There are still two more months left of this year, but we can already state that the Hungarian forint will be one of the most underperforming national currencies of 2022. Hungary’s central bank raised the rate for overnight collateralised loans by 950 basis points to 25 percent from 15 percent two weeks ago. That helped the forint and raised its exchange rate. But experts agree that the positive trend will only be temporary, and the forint will underperform expectations in 2022, meaning that the exchange rate may worsen before Christmas due to its vulnerability.
In the first half of October, the Hungarian forint reached historic lows one day after the other. Temporarily, the exchange rate dropped even to 430 HUF/EUR. On 14 October, Hungary’s central bank raised the rate for overnight collateralised loans by 950 basis points to 25 percent from 15 percent, and stabilised the exchange rate of the national currency in the 405-415 interval. However, swings are still significant.
Based on the analysis of the experts of Aegon sent to Pénzcentrum, the devaluation rate of the forint against the euro reaches 11.5 percent compared to early 2022. Meanwhile, that rate is only 3.1 percent in the case of the Polish zloty. Furthermore, the Czech koruna could strengthen in that period by 1.6 percent.
The performance of the forint against the USD is even worse. The Hungarian national currency lost 27.5 percent of its value. That put forint among the worst-performing currencies in the world. Only the Argentinian peso and the Turkish lira outdid its plunge.
There are multiple reasons behind the bad performance of the Hungarian forint. One is the strong USD, which is traditionally bad news for the currencies of emerging markets like Hungary. Furthermore, the high natural gas prices are also very harmful since Hungary pays for the resource in euros or dollars. Therefore, the state and the companies need to convert a lot of forints to buy the amount of gas the economy needs. Moreover, the central bank drains the country’s foreign currency reserves to help businesses. However, even though the gas prices decreased, the forint did not follow until the drastic intervention of the central bank.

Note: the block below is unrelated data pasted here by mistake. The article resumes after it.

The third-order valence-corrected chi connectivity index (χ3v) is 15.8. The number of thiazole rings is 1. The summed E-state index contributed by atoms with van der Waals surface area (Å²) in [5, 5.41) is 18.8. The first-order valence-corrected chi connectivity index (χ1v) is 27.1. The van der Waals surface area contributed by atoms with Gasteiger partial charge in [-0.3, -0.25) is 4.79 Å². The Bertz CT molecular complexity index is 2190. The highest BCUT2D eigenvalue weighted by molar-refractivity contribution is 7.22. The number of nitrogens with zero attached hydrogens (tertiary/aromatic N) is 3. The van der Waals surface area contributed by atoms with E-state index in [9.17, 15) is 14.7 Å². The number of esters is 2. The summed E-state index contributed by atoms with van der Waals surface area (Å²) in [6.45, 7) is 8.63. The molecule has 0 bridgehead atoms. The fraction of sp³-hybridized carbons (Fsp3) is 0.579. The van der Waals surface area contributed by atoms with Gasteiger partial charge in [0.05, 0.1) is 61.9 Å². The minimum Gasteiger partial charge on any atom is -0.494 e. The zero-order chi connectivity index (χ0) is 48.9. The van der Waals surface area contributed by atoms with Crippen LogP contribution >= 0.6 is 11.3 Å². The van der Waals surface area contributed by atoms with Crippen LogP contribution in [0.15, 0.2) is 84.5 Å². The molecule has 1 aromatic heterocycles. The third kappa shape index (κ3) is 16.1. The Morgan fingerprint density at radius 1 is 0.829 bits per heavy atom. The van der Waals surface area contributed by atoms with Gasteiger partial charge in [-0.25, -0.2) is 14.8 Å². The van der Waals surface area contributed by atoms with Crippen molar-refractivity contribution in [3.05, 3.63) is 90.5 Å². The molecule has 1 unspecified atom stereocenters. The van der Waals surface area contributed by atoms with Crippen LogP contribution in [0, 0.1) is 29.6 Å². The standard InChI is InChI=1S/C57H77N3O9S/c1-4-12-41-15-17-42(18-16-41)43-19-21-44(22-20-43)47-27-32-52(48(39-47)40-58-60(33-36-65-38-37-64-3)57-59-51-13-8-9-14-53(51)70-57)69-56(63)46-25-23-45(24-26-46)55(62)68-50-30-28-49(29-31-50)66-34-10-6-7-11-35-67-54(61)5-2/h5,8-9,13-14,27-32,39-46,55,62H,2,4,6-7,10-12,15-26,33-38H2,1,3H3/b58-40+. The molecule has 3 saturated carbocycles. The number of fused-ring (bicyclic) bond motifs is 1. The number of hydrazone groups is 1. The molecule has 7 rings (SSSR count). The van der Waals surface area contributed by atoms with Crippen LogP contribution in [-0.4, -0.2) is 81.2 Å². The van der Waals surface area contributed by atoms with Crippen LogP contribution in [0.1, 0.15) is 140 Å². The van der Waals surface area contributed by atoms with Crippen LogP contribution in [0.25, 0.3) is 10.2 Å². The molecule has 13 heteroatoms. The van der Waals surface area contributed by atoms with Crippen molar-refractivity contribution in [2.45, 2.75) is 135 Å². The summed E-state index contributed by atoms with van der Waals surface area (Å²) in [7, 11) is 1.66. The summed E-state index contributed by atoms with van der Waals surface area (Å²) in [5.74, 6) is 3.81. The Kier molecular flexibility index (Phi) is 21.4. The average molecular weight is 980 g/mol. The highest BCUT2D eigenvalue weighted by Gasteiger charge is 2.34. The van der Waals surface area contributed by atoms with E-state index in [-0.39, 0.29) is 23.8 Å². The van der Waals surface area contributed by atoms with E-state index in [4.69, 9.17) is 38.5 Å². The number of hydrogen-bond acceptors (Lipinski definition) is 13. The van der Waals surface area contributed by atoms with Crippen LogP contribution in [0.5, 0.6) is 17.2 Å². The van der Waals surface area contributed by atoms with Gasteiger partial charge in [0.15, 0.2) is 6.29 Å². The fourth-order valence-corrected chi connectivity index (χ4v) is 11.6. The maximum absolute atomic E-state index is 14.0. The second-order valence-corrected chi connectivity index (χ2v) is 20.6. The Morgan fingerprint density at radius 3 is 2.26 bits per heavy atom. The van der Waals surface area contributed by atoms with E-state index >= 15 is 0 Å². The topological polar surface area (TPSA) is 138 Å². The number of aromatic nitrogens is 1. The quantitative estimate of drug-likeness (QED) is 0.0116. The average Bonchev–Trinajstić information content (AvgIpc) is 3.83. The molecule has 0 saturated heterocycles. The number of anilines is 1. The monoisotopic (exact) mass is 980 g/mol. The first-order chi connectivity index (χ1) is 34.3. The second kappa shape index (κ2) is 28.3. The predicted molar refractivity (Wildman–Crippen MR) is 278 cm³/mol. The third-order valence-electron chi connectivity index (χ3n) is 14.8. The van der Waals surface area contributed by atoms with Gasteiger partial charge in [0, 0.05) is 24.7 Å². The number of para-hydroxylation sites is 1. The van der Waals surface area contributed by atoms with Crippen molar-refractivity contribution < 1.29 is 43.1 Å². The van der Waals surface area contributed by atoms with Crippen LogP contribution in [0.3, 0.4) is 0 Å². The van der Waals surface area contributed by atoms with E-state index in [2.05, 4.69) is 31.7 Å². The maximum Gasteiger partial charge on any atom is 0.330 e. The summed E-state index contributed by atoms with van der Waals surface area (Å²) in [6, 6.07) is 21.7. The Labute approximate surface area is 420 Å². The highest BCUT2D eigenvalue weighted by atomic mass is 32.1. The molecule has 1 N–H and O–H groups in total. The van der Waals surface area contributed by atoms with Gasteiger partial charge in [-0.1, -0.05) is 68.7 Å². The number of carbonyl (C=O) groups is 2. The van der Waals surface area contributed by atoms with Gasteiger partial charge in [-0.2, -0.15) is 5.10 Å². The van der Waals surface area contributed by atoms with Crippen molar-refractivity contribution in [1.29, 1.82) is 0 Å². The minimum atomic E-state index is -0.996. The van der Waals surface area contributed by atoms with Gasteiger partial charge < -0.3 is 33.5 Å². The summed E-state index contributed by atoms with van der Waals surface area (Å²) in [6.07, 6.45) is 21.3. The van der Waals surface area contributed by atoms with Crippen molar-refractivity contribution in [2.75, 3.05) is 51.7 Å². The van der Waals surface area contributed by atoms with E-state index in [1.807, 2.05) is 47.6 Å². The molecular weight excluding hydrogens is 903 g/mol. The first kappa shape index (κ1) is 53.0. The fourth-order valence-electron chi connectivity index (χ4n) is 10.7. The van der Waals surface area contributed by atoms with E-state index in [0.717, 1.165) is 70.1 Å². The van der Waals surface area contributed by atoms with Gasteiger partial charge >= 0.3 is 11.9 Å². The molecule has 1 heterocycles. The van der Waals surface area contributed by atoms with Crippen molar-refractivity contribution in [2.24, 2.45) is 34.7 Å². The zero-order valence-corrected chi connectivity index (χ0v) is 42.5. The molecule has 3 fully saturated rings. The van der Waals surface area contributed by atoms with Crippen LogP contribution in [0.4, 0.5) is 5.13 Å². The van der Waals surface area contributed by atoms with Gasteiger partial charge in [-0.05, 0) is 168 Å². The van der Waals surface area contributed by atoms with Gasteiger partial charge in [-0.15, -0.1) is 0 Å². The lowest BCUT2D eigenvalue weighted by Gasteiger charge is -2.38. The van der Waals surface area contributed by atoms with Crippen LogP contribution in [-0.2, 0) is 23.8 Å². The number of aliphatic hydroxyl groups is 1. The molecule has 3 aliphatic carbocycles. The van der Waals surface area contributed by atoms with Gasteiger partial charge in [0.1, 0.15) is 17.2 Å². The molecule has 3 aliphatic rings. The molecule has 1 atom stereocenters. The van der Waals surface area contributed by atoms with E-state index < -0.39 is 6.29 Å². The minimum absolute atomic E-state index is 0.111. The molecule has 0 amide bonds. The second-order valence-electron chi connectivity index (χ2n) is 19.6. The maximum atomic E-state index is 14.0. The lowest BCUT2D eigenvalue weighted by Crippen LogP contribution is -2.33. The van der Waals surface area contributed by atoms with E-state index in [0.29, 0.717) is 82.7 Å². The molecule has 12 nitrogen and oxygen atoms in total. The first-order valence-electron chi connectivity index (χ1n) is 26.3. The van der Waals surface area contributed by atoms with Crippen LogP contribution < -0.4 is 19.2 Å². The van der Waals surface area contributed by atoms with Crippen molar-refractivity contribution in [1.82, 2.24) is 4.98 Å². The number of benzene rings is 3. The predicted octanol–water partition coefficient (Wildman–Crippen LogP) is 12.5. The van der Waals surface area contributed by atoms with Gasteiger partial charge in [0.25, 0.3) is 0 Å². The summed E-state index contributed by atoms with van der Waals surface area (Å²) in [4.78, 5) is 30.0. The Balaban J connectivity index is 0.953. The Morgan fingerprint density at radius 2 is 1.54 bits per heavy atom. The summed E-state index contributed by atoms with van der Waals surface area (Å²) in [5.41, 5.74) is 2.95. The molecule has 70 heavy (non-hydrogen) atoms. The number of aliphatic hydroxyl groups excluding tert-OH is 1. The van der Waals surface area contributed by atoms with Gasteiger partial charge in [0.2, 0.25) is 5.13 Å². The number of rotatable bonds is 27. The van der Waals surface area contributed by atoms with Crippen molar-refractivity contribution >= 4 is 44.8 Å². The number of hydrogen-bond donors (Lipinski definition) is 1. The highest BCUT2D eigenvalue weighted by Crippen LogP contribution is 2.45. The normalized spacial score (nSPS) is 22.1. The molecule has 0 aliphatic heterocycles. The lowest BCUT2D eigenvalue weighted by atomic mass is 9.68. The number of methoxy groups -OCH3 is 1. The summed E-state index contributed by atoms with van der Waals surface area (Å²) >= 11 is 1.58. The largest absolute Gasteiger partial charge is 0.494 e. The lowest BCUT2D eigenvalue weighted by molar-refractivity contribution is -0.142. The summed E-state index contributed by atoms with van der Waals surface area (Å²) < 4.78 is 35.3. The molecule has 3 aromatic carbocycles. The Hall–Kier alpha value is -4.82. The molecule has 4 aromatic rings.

Experts reminded Hungary’s base rate is very high compared to the regional competitors. It is almost twice the Polish and Czech levels. But the markets expected more, at least 14 percent or more, instead of the central bank’s 13. That is why the exchange rate grew above 430 HUF/EUR in the first half of October.
An agreement with the European Commission would help a lot, experts believe. That would allow Hungary to get a lot of euros which Budapest could spend on gas instead of converting forints to buy it. However, if there is no agreement until the end of 2022, Hungary will lose billions of euros.